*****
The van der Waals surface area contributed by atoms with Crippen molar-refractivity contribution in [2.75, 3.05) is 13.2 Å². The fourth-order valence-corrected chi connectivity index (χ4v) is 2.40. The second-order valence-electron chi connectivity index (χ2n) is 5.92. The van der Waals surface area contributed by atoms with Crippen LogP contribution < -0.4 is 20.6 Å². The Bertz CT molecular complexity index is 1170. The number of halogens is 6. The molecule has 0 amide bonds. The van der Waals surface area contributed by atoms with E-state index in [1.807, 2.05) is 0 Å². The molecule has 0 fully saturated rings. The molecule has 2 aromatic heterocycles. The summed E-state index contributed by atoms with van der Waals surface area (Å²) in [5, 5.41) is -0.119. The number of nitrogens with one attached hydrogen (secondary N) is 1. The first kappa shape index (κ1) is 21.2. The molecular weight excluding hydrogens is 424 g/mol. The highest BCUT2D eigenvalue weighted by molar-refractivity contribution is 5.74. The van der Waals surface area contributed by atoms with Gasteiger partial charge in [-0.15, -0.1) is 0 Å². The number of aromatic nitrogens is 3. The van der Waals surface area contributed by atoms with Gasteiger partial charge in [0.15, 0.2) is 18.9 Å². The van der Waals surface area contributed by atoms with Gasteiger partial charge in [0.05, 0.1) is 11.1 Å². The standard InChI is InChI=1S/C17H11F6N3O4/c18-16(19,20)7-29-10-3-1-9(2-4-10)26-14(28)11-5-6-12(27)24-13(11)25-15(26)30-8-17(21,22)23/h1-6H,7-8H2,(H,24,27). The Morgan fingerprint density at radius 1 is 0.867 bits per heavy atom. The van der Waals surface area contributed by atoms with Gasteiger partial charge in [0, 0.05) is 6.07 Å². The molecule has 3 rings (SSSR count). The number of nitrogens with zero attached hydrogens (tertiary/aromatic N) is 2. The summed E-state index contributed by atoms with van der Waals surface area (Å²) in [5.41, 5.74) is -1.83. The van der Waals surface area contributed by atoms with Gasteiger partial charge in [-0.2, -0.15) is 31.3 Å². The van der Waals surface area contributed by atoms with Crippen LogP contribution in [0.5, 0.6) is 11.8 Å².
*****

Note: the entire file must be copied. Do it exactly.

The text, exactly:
The van der Waals surface area contributed by atoms with Crippen molar-refractivity contribution in [2.75, 3.05) is 13.2 Å². The fourth-order valence-corrected chi connectivity index (χ4v) is 2.40. The second-order valence-electron chi connectivity index (χ2n) is 5.92. The van der Waals surface area contributed by atoms with Crippen LogP contribution < -0.4 is 20.6 Å². The Bertz CT molecular complexity index is 1170. The number of halogens is 6. The molecule has 0 amide bonds. The van der Waals surface area contributed by atoms with E-state index in [1.807, 2.05) is 0 Å². The molecule has 0 fully saturated rings. The molecule has 2 aromatic heterocycles. The summed E-state index contributed by atoms with van der Waals surface area (Å²) in [5, 5.41) is -0.119. The number of nitrogens with one attached hydrogen (secondary N) is 1. The first kappa shape index (κ1) is 21.2. The molecular weight excluding hydrogens is 424 g/mol. The highest BCUT2D eigenvalue weighted by molar-refractivity contribution is 5.74. The van der Waals surface area contributed by atoms with Gasteiger partial charge in [-0.15, -0.1) is 0 Å². The number of aromatic nitrogens is 3. The van der Waals surface area contributed by atoms with Gasteiger partial charge in [0.15, 0.2) is 18.9 Å². The van der Waals surface area contributed by atoms with Gasteiger partial charge in [0.05, 0.1) is 11.1 Å². The standard InChI is InChI=1S/C17H11F6N3O4/c18-16(19,20)7-29-10-3-1-9(2-4-10)26-14(28)11-5-6-12(27)24-13(11)25-15(26)30-8-17(21,22)23/h1-6H,7-8H2,(H,24,27). The Morgan fingerprint density at radius 1 is 0.867 bits per heavy atom. The van der Waals surface area contributed by atoms with Gasteiger partial charge in [0, 0.05) is 6.07 Å². The molecule has 3 rings (SSSR count). The number of nitrogens with zero attached hydrogens (tertiary/aromatic N) is 2. The summed E-state index contributed by atoms with van der Waals surface area (Å²) in [5.41, 5.74) is -1.83. The van der Waals surface area contributed by atoms with Gasteiger partial charge in [-0.2, -0.15) is 31.3 Å². The van der Waals surface area contributed by atoms with Crippen LogP contribution in [0.5, 0.6) is 11.8 Å².